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Tuesday, 02 September 2014

Display of realism

Modern financial arts get special exhibition

Modern financial arts have been given a special exhibition. Washington’s estimable Corcoran Gallery, with its de Koonings and Twomblys, is being carved up like a common conglomerate. Los Angeles played host to a hostile museum takeover bid and Detroit’s restructuring features the paintings and sculptures of the city’s art institute. A blank spreadsheet is proving just as able to inspire as a canvas.

Museums have been enduring what could be called a Red Movement. The Corcoran, for example, watched its deficit swell to $7 million on a $32 million budget as the amount of visitors and contributions waned. Its Beaux Arts building also is in need of a $130 million renovation. Meanwhile, its major competitors in the nation’s capital are federally subsidized.

Such truths have galvanized a newfound appreciation for realism. The Corcoran agreed this week to a breakup, with the National Gallery of Art taking primary responsibility for the 17,000-piece collection while George Washington University absorbs its small college and assumes ownership of the landmark edifice. The decision may have been eased by earlier bold strokes straight from a corporate raider’s playbook. A local arts patron angled for the Corcoran chairman’s seat and proposed offloading some of the museum’s art.

Across the country, cultural institutions put other M&A tactics on display. The Los Angeles County Museum of Art last year made an unsolicited approach for the cross-town Museum of Contemporary Art, whose modest endowment had left it vulnerable. In an act of defensive jujitsu worthy of Corporate America, the MOCA board said a few weeks ago it had in 10 months raised the fund to a record high of over $100 million.

Meanwhile, the Detroit Institute of Arts has been eyed as a possible source of cash for the bankrupt Motor City. The sale of civic art may be spared, but other inventive structures, including surrendering ownership of the museum to a nonprofit organization, might be part of any rescue plan.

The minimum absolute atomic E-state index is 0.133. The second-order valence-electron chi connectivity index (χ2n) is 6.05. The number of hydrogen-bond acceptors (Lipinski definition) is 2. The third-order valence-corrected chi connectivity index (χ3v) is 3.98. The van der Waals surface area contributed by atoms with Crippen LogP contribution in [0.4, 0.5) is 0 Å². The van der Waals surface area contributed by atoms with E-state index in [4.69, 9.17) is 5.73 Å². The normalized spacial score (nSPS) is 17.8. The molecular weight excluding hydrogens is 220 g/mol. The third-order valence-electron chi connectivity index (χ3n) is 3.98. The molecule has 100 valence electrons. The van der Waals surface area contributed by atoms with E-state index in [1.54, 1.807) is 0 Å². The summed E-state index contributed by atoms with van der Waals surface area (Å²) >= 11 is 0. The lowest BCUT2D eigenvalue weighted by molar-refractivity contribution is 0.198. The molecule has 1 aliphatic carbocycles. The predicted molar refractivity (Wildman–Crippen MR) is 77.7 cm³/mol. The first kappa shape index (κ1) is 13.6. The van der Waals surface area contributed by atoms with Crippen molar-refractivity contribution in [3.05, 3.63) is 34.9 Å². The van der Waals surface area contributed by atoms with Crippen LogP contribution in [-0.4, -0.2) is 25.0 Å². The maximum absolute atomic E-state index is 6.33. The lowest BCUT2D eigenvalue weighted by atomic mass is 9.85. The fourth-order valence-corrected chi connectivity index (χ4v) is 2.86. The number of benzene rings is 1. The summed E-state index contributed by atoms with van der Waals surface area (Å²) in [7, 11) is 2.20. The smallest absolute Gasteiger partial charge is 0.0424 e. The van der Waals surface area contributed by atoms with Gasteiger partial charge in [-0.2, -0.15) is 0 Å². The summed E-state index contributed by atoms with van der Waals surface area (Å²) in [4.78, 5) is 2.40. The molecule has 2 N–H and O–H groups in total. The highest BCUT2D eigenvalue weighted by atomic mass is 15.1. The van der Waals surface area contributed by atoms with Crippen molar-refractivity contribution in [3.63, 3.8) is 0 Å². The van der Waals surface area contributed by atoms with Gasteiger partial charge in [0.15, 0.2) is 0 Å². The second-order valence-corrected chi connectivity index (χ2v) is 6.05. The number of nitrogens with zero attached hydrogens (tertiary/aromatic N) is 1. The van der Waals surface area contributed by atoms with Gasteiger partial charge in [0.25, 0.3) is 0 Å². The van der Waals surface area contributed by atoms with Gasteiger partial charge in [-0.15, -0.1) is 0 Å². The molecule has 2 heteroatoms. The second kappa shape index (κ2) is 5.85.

The presence of some old masters probably helps. Hedge fund manager Steve Cohen, activist investor Dan Loeb and real estate mogul Eli Broad sit on MOCA’s board, venture capitalist Harry Hopper chairs the Corcoran and Deloitte managing partner Mark Davidoff is a director at DIA. What hangs on the walls may have wider appeal, but the financial creativity used to preserve them can also be a thing of beauty.

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The Corcoran Gallery of Art, Washington’s oldest private art museum, and its college of art and design said on Feb. 19 they would be taken over by the National Gallery of Art and George Washington University. The National Gallery will take primary responsibility for organizing and displaying the Corcoran’s 17,000-strong collection while GWU will absorb the small art university and assume ownership of – and renovate – the museum’s landmark building.

The city of Detroit on Feb. 20 submitted its financial restructuring plan to a federal court. Earlier, the Michigan governor pledged funds as part of a plan to sell the city-owned Detroit Institute of Arts to a new non-profit as a way to help cover the cost of pension obligations.

The board of the Museum of Contemporary Art said on Jan. 7 it had raised its endowment to a historic high of over $100 million. It launched a new fundraising campaign in spring 2013 following an unsolicited takeover approach from the Los Angeles County Museum of Art.

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